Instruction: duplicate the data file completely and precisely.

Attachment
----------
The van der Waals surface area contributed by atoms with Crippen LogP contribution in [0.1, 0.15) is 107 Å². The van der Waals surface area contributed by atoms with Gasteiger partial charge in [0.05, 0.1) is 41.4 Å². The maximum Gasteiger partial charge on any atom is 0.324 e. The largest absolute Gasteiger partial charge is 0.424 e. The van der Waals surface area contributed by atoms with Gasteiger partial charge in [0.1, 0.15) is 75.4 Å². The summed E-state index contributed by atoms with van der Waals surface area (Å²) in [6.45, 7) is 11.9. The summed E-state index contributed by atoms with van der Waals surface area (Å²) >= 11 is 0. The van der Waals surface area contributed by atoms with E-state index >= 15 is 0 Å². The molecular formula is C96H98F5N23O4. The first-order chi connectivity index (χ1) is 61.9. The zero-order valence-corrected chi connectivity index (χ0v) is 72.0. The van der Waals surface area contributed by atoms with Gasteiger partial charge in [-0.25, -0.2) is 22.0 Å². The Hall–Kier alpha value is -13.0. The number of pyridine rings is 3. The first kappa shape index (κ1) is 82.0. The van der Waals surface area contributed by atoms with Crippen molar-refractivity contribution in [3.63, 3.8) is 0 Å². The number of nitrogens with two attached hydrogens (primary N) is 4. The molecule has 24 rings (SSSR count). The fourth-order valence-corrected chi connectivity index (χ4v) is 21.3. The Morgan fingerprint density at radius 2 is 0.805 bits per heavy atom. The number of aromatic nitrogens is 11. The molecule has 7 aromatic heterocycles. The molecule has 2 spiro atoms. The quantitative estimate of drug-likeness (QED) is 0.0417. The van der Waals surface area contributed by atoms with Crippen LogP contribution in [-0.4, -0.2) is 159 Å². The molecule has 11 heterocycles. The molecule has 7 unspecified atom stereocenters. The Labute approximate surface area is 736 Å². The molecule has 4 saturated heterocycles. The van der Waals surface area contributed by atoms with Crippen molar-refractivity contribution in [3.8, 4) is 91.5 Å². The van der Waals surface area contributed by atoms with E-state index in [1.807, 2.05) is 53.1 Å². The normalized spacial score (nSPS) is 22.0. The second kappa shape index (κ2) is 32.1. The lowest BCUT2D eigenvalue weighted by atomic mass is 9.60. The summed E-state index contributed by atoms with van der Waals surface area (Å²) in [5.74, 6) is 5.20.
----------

The van der Waals surface area contributed by atoms with Crippen LogP contribution in [0.1, 0.15) is 107 Å². The van der Waals surface area contributed by atoms with Gasteiger partial charge in [0.05, 0.1) is 41.4 Å². The maximum Gasteiger partial charge on any atom is 0.324 e. The largest absolute Gasteiger partial charge is 0.424 e. The van der Waals surface area contributed by atoms with Gasteiger partial charge in [0.1, 0.15) is 75.4 Å². The summed E-state index contributed by atoms with van der Waals surface area (Å²) in [6.45, 7) is 11.9. The summed E-state index contributed by atoms with van der Waals surface area (Å²) >= 11 is 0. The van der Waals surface area contributed by atoms with E-state index >= 15 is 0 Å². The molecular formula is C96H98F5N23O4. The first-order chi connectivity index (χ1) is 61.9. The zero-order valence-corrected chi connectivity index (χ0v) is 72.0. The van der Waals surface area contributed by atoms with Gasteiger partial charge in [-0.25, -0.2) is 22.0 Å². The Hall–Kier alpha value is -13.0. The number of pyridine rings is 3. The first kappa shape index (κ1) is 82.0. The van der Waals surface area contributed by atoms with Crippen molar-refractivity contribution in [3.63, 3.8) is 0 Å². The number of nitrogens with two attached hydrogens (primary N) is 4. The molecule has 24 rings (SSSR count). The fourth-order valence-corrected chi connectivity index (χ4v) is 21.3. The Morgan fingerprint density at radius 2 is 0.805 bits per heavy atom. The number of aromatic nitrogens is 11. The molecule has 7 aromatic heterocycles. The molecule has 2 spiro atoms. The quantitative estimate of drug-likeness (QED) is 0.0417. The van der Waals surface area contributed by atoms with Crippen LogP contribution in [-0.4, -0.2) is 159 Å². The molecule has 11 heterocycles. The molecule has 7 unspecified atom stereocenters. The Labute approximate surface area is 736 Å². The molecule has 4 saturated heterocycles. The van der Waals surface area contributed by atoms with Crippen molar-refractivity contribution in [3.8, 4) is 91.5 Å². The van der Waals surface area contributed by atoms with E-state index in [1.807, 2.05) is 53.1 Å². The normalized spacial score (nSPS) is 22.0. The second kappa shape index (κ2) is 32.1. The lowest BCUT2D eigenvalue weighted by atomic mass is 9.60. The summed E-state index contributed by atoms with van der Waals surface area (Å²) in [5.74, 6) is 5.20.